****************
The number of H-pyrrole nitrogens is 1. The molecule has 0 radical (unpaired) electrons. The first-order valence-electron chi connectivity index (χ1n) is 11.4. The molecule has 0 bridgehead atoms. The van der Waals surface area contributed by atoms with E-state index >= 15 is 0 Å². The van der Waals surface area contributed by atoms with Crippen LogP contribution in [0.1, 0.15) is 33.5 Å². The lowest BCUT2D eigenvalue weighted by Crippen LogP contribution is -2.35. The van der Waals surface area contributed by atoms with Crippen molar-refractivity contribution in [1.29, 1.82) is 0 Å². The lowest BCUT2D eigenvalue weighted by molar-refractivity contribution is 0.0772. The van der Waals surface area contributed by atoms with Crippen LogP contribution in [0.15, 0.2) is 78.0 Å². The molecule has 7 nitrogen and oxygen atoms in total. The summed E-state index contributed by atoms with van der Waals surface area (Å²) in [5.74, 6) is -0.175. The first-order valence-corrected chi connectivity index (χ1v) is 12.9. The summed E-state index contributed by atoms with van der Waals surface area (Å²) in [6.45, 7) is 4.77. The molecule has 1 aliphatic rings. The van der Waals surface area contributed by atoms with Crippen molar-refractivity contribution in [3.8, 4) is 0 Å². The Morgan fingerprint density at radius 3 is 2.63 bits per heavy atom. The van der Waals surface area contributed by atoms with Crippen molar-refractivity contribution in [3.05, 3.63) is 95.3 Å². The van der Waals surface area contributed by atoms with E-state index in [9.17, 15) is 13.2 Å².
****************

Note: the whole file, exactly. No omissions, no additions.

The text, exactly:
The number of H-pyrrole nitrogens is 1. The molecule has 0 radical (unpaired) electrons. The first-order valence-electron chi connectivity index (χ1n) is 11.4. The molecule has 0 bridgehead atoms. The van der Waals surface area contributed by atoms with E-state index >= 15 is 0 Å². The van der Waals surface area contributed by atoms with Crippen LogP contribution in [0.1, 0.15) is 33.5 Å². The lowest BCUT2D eigenvalue weighted by Crippen LogP contribution is -2.35. The van der Waals surface area contributed by atoms with Crippen molar-refractivity contribution in [1.29, 1.82) is 0 Å². The lowest BCUT2D eigenvalue weighted by molar-refractivity contribution is 0.0772. The van der Waals surface area contributed by atoms with Crippen LogP contribution in [0.15, 0.2) is 78.0 Å². The molecule has 7 nitrogen and oxygen atoms in total. The summed E-state index contributed by atoms with van der Waals surface area (Å²) in [5.74, 6) is -0.175. The first-order valence-corrected chi connectivity index (χ1v) is 12.9. The summed E-state index contributed by atoms with van der Waals surface area (Å²) in [6.45, 7) is 4.77. The molecule has 1 aliphatic rings. The van der Waals surface area contributed by atoms with Crippen molar-refractivity contribution in [3.8, 4) is 0 Å². The Morgan fingerprint density at radius 3 is 2.63 bits per heavy atom. The van der Waals surface area contributed by atoms with Crippen molar-refractivity contribution in [3.05, 3.63) is 95.3 Å². The van der Waals surface area contributed by atoms with E-state index in [9.17, 15) is 13.2 Å².